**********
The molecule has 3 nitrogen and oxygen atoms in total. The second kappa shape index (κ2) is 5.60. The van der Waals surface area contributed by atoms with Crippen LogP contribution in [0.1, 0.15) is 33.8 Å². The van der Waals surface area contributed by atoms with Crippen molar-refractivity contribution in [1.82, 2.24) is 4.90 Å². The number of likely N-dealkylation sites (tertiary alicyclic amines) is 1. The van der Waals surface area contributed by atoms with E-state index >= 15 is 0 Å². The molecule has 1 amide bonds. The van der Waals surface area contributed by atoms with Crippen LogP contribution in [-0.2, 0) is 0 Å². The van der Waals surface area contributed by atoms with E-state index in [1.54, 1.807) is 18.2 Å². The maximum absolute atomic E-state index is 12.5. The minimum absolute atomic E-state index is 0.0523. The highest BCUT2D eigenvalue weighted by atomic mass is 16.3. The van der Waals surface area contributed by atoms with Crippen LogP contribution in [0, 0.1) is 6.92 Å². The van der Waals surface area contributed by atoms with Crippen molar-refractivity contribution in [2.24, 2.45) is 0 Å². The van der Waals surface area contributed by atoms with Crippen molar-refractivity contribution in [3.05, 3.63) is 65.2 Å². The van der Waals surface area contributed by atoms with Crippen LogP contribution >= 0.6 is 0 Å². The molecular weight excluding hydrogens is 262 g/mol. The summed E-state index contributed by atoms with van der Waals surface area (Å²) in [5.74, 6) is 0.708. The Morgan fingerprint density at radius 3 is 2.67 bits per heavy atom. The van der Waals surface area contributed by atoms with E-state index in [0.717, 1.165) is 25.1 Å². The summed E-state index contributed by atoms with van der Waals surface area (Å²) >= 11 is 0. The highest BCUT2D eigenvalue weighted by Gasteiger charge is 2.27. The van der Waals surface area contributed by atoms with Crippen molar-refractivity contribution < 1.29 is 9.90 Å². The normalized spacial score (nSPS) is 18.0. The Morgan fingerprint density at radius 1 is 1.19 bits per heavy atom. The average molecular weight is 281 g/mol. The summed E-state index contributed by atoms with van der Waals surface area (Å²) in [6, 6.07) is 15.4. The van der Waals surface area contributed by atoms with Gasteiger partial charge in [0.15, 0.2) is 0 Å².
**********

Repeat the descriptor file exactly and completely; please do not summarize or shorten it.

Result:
The molecule has 3 nitrogen and oxygen atoms in total. The second kappa shape index (κ2) is 5.60. The van der Waals surface area contributed by atoms with Crippen LogP contribution in [0.1, 0.15) is 33.8 Å². The van der Waals surface area contributed by atoms with Crippen molar-refractivity contribution in [1.82, 2.24) is 4.90 Å². The number of likely N-dealkylation sites (tertiary alicyclic amines) is 1. The van der Waals surface area contributed by atoms with E-state index >= 15 is 0 Å². The molecule has 1 amide bonds. The van der Waals surface area contributed by atoms with Crippen LogP contribution in [-0.2, 0) is 0 Å². The van der Waals surface area contributed by atoms with E-state index in [1.54, 1.807) is 18.2 Å². The maximum absolute atomic E-state index is 12.5. The minimum absolute atomic E-state index is 0.0523. The highest BCUT2D eigenvalue weighted by atomic mass is 16.3. The van der Waals surface area contributed by atoms with Crippen LogP contribution in [0, 0.1) is 6.92 Å². The van der Waals surface area contributed by atoms with Crippen molar-refractivity contribution in [2.24, 2.45) is 0 Å². The van der Waals surface area contributed by atoms with Crippen molar-refractivity contribution in [3.05, 3.63) is 65.2 Å². The van der Waals surface area contributed by atoms with Crippen LogP contribution >= 0.6 is 0 Å². The molecular weight excluding hydrogens is 262 g/mol. The summed E-state index contributed by atoms with van der Waals surface area (Å²) in [5.74, 6) is 0.708. The Morgan fingerprint density at radius 3 is 2.67 bits per heavy atom. The van der Waals surface area contributed by atoms with E-state index in [0.717, 1.165) is 25.1 Å². The summed E-state index contributed by atoms with van der Waals surface area (Å²) >= 11 is 0. The highest BCUT2D eigenvalue weighted by Gasteiger charge is 2.27. The van der Waals surface area contributed by atoms with Crippen molar-refractivity contribution < 1.29 is 9.90 Å². The normalized spacial score (nSPS) is 18.0. The Morgan fingerprint density at radius 1 is 1.19 bits per heavy atom. The average molecular weight is 281 g/mol. The summed E-state index contributed by atoms with van der Waals surface area (Å²) in [6, 6.07) is 15.4. The van der Waals surface area contributed by atoms with Gasteiger partial charge in [0.15, 0.2) is 0 Å².